BentallGreenOak is a leading, global real estate investment management advisor and a globally-recognized provider of real estate services. BentallGreenOak serves the interests of more than 750 institutional clients with approximately $53 billion USD of assets under management (as of December 31, 2020) and expertise in the asset management of office, industrial, multi-residential, retail and hotel property across the globe. BentallGreenOak has offices in 24 cities across twelve countries with deep, local knowledge, experience, and extensive networks in the regions where we invest in and manage real estate assets on behalf of our clients. BentallGreenOak is a part of SLC Management, which is the institutional alternatives and traditional asset management business of Sun Life.
The assets under management shown above include real estate equity and mortgage investments managed by the BentallGreenOak group of companies and their affiliates.
For more information, please visit www.bentallgreenoak.com
United Nations Environment Programme Finance Initiative (UNEP FI) is a partnership between UNEP and the global financial sector to mobilize private sector finance for sustainable development. UNEP FI works with more than 350 members—banks, insurers, investors—and more than 100 supporting institutions to help create a financial sector that serves people and planet while delivering positive impacts. It aims to inspire, inform and enable financial institutions to improve people’s quality of life without compromising that of future generations. By leveraging the UN’s role, UNEP FI accelerates sustainable finance. The UNEP FI Property Working Group (PWG) is a collection of more than 30 institutional investors, asset managers, and commercial banks committed to enhancing property value by reducing the sector’s energy and resource consumption and greenhouse gas emissions, addressing occupant health and well-being, and improving the physical and social environments where its assets lie. For more information, visit unepfi.org/investment/property.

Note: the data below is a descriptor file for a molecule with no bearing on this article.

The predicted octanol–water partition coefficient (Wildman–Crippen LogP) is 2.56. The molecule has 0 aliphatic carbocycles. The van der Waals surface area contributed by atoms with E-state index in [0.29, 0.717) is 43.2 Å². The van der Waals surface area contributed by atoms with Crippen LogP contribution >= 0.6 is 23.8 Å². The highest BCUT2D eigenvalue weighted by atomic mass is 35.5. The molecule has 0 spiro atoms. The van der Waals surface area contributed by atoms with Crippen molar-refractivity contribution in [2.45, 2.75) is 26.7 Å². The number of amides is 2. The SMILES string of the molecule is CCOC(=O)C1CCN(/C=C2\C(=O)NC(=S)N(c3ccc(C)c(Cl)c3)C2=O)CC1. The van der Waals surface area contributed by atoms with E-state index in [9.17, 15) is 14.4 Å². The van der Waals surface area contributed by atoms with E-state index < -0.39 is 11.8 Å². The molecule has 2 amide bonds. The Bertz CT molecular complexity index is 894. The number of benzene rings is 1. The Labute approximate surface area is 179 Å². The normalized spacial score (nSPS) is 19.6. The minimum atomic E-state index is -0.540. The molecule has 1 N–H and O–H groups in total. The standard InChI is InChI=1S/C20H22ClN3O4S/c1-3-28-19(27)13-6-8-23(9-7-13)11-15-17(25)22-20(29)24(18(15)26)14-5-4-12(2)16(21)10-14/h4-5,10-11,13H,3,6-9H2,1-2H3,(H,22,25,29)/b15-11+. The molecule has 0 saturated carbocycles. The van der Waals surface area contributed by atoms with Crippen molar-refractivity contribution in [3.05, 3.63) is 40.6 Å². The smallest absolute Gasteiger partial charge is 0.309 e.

About the Center for Active Design and Fitwel
The Center for Active Design (CfAD) is a global non-profit organization using design to foster healthy and engaged communities. In 2017, the U.S. Centers for Disease Control and Prevention (CDC) and U.S. General Services Administration selected CfAD to serve as the exclusive licensed operator of Fitwel, a rigorous, third-party healthy building certification system that sets the industry standard for evidence-based strategies promoting positive health outcomes for occupants and communities. As of December 2020, nearly 2,000 Fitwel projects had been registered—up 190% from the year prior—representing more than 600 million square feet of real estate directly impacting 1.3 million people. The CDC remains Fitwel’s research and evaluation partner. To learn more about Fitwel, please visit fitwel.org.
ICR for the Center for Active Design and Fitwel
Rahim Ladha for BentallGreenOak
Sally Wootton for United Nations Environment Programme Finance Initiative